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Low-Carb Diet Improves Fertility For IVF Patients

Published on May 14, 2013,

Reducing carbohydrates and boosting protein intake can significantly improve a woman’s chance of conception and birth after in vitro fertilization (IVF), according to a new study. This is from Medscape…

Fetus at 18 weeks after fertilization 3D Pregn...

Fetus at 18 weeks after fertilization 3D Pregnancy (Photo credit: Wikipedia)

The effect is “at the egg level,” said lead investigator Jeffrey Russell, MD, from the Delaware Institute for Reproductive Medicine in Newark. He presented the findings here at American Congress of Obstetricians and Gynecologists 61st Annual Clinical Meeting.

Carbohydrate-loaded diets create a hostile oocyte environment even before conception or implantation, he explained.

“Eggs and embryos are not going to do well in a high-glucose environment.” By lowering carbs and increasing protein, “you’re bathing your egg in good, healthy, nutritious supplements,” he said.

Dr. Russell said this study was prompted by the poor quality of embryos he was seeing in young, healthy women who came through his IVF program. “We couldn’t figure out why. They weren’t overweight, they weren’t diabetic,” he said.

The 120 women in the study, who were 36 and 37 years of age, completed a 3-day dietary log. It revealed that for some, their daily diet was 60% to 70% carbohydrates. “They were eating oatmeal for breakfast, a bagel for lunch, pasta for dinner, and no protein,” Dr. Russell explained.

Patients were categorized into 1 of 2 groups: those whose average diet was more than 25% protein (n = 48), and those whose average diet was less than 25% protein (n = 72). There was no difference in average body mass index between the 2 groups (approximately 26 kg/m²).

There were significant differences in IVF response between the 2 groups. Blastocyst development was higher in the high-protein group than in the low-protein group (64% vs 33.8%; < .002), as were clinical pregnancy rates (66.6% vs 31.9%; < .0005) and live birth rates (58.3% vs 11.3%; < .0005).

When protein intake was more than 25% of the diet and carbohydrate intake was less than 40%, the clinical pregnancy rate shot up to 80%, he reported.

Dr. Russell now counsels all IVF patients to cut down on carbohydrate intake and increase protein intake.

“There is no caloric restriction, but they have to get above 25% protein. This is not a weight-loss program, it’s a nutritional program. This is not about losing weight to get pregnant, it’s about eating healthier to get pregnant,” he said.

In a study presented at the American Society of Reproductive Medicine (ASRM) meeting last year, IVF patients who switched to a low-carbohydrate, high-protein diet and then underwent another cycle increased their blastocyst formation rate from 19% to 45% and their clinical pregnancy rate from 17% to 83% (Fertil Steril2012;98[Suppl]:S47).

Even non-IVF patients with polycystic ovarian syndrome have improved pregnancy rates after making this lifestyle change, Dr. Russell noted.

More at:  Low-Carb Diet Improves In Vitro Fertilization

How Much Protein Do I Need on a low carb diet?

Published on August 9, 2012,

Blog Kickin’ Carb Clutter has a fascinating post questioning how much protein people on a low carb diet should be eating and conclude it might not be as much as you think.

The current rage beginning within the low-carb community is blood ketone meters that measure the amount of ketones in your blood, rather than your urine. The sticks are somewhat expensive, but for those who have purchased and used them, they have received a very eye-opening revelation about their low-carb diet plan.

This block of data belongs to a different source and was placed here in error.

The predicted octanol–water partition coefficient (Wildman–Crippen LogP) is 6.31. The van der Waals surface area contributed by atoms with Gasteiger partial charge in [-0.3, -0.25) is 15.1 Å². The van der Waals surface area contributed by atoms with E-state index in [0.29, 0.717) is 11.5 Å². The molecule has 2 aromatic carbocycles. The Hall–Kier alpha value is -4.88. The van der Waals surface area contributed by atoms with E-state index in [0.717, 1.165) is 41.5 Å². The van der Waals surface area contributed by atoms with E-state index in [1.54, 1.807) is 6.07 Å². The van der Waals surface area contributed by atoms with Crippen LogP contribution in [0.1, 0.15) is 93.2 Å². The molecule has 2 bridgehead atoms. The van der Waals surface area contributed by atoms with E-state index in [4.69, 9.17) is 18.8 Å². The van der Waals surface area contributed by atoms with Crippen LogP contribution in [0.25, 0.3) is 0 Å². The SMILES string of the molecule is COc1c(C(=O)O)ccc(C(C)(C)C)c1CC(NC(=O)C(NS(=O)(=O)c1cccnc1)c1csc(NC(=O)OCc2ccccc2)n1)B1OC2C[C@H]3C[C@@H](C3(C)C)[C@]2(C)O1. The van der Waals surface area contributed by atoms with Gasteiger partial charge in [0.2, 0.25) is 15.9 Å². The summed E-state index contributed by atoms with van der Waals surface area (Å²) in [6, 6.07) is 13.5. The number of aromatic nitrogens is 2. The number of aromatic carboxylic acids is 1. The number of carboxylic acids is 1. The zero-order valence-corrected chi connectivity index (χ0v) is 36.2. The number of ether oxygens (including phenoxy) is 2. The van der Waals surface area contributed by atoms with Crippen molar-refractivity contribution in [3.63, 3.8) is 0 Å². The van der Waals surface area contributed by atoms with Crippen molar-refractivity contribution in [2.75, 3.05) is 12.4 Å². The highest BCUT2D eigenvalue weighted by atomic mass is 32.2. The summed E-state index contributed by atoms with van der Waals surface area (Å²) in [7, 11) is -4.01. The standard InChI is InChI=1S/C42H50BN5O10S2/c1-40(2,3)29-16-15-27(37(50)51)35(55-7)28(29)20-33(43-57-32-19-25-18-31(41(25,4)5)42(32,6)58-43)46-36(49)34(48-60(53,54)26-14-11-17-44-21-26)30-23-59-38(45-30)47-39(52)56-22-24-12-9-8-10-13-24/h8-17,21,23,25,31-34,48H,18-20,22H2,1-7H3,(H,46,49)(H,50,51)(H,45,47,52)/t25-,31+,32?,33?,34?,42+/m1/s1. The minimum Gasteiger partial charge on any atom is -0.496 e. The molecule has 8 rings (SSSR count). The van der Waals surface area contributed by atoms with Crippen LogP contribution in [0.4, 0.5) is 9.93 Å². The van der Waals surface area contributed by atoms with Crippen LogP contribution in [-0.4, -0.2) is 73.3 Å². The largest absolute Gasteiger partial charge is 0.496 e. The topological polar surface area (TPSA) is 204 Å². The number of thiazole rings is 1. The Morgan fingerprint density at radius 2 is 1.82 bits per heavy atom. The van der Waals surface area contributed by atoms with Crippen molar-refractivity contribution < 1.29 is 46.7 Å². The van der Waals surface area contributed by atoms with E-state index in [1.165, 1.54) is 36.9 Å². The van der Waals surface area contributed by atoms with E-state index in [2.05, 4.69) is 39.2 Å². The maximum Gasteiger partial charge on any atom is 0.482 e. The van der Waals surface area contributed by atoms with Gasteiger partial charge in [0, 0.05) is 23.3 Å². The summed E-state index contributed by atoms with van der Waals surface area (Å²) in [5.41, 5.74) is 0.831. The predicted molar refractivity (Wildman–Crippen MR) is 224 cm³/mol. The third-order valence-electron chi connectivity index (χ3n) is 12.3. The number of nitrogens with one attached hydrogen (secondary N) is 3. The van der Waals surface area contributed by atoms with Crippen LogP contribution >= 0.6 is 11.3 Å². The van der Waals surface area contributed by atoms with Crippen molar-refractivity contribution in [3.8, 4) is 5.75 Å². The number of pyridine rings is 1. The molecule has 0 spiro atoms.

What people are discovering is not new. Both Stargazey and I have been saying this ever since we investigated and tried a no-carb diet several years ago. Stargazey has a Ph.D. in Biochemistry and her blog is LowCarb4U if you’re interested. The series starts with a post on protein intake and blood glucose levels and runs for about half a dozen more posts, or so. Make sure you read all of the comments for each post as well.

Today, there are low-carb experts who say the same thing, so low carbers are beginning to sit up and take notice – especially since Ketone Blood Meters are making the problem more real. Regardless of what you want to believe, you most certainly can be eating more protein than your metabolism can handle adequately. According to Dr. Atkins, “A total of 58 percent of dietary protein is converted by the body into sugar.” When you’re young, this doesn’t seem to be as large a problem as it is for those over 50, but that depends on your degree of Insulin Resistance and how many healthy Beta Cells you have.

Is a Low-Carb Diet a High-Protein Diet?

Nutritional ketosis is a new term that describes the situation that occurs when you enter the state of ketosis due to carbohydrate restriction. Dr. Atkins used to call it dietary ketosis. It is defined as a blood ketone level of .5 to 3.0 mg/dl. You may, or may not, have ketones in your urine. Those ketones are irrelevant. What’s important is that your body makes the switch from predominantly burning glucose for fuel to burning fatty acids and ketones.

But…many low-carb dieters have never made the switch.

On a typical, low-calorie diet, protein intake is kept low. That results in as much as 50 percent of your weight loss actually coming from muscle tissue rather than body fat. So eating adequate amounts of protein is essential, but how much is that? Is a low-carb diet supposed to be a high-protein diet?

Protein supplies your body with the amino acids it needs to create hormones and repair or build muscle, organs and other body tissues. To do that, you need to eat about .6 grams of protein for every pound of lean body mass you have. That’s just for repair and basic body functions. It doesn’t take into account any extra for gluconeogenesis or the extra you need if you have an active lifestyle or lift weights.

For those with about 100 pounds of lean body mass, you need a minimum of 60 grams of protein per day. If you have 120 pounds of lean body mass, that comes to 72 grams. If you have a sedentary lifestyle by choice or due to health restrictions, you need a little less.